A grassroots effort to recover the extant records has sprung up amid controversy over the USDA’s decision to remove the files from the web.
It's a well known edict that once something has been posted online, it can never be removed. That's turning out to be the case for thousands of animal welfare records that the Department of Agriculture removed from the web last week. Now, a government transparency blog is on a mission to recover, and republish, as many of these records as possible.
"Whenever there are documents that were online, but got pulled offline, they're automatically important," said Russ Kick, who runs the blog The Memory Hole 2, where many of the documents have already been re-published. "Nobody's going to go through the trouble to delete something that doesn't matter."
The documents, which were removed by the USDA's Animal and Plant Health Inspection Service (APHIS) late last week, included inspection records and annual reports made under the Animal Welfare Act and the Horse Protection Act. The USDA indicated that removing the documents was in response to a court decision, but a spokesperson contacted by Motherboard would not specify what court case.
The records were typically used by animal welfare groups to keep tabs on how well these laws were being enforced, but were also used by the general public to research the inspection records of everything from dog breeders to circuses and zoos.
One type of file included in the deleted database was annual reports on animal experimentation. In order to get authorization to experiment on live animals, research facilities have to file annual reports to the USDA. On Tuesday, Kick published thousands of these reports, which he had downloaded last summer.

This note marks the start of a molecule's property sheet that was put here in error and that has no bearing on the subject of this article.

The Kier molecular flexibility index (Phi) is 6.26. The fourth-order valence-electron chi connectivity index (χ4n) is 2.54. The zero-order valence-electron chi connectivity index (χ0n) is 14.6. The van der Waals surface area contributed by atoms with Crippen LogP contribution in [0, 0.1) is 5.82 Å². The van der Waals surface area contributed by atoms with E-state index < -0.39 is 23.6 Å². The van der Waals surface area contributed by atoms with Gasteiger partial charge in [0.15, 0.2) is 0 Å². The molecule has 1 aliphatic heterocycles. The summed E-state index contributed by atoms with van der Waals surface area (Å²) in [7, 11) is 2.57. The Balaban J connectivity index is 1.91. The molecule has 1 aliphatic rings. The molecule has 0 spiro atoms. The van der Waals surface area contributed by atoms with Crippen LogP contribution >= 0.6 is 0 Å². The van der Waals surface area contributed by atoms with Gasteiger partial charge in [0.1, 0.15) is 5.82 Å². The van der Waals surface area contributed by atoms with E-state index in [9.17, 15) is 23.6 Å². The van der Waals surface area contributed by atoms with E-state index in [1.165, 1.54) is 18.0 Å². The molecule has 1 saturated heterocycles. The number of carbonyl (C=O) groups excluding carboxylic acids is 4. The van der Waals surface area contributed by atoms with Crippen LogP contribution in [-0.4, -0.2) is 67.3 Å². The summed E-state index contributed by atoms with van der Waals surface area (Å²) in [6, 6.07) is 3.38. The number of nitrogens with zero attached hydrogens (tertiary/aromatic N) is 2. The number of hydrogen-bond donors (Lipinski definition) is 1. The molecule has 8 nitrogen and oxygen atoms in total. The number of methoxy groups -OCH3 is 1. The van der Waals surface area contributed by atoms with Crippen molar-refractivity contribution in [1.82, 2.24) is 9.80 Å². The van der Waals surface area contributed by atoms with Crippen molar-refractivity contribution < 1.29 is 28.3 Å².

"I've learned that if I see something and think 'I'm really surprised the government posted this,' I need to download it," Kick told me. "So when I found these reports, I thought 'this is surprising,' and I downloaded them."
But these files are only part of the cache that the USDA removed, and Kick has been looking for help collecting other kinds of records. He told me one reader already reached out with the animal welfare inspection reports that had been online—these are related to violations of the AWA, like if a circus has an animal escape—which he hopes to upload soon.
A spokesperson for the USDA told me APHIS is currently involved in litigation concerning information posted on its website.
"While the agency is vigorously defending against this litigation, in an abundance of caution, the agency is taking additional measures to protect individual privacy," Tanya Espinosa, public affairs specialist for APHIS, wrote via email. "These decisions are not final. Adjustments may be made regarding information appropriate for release and posting."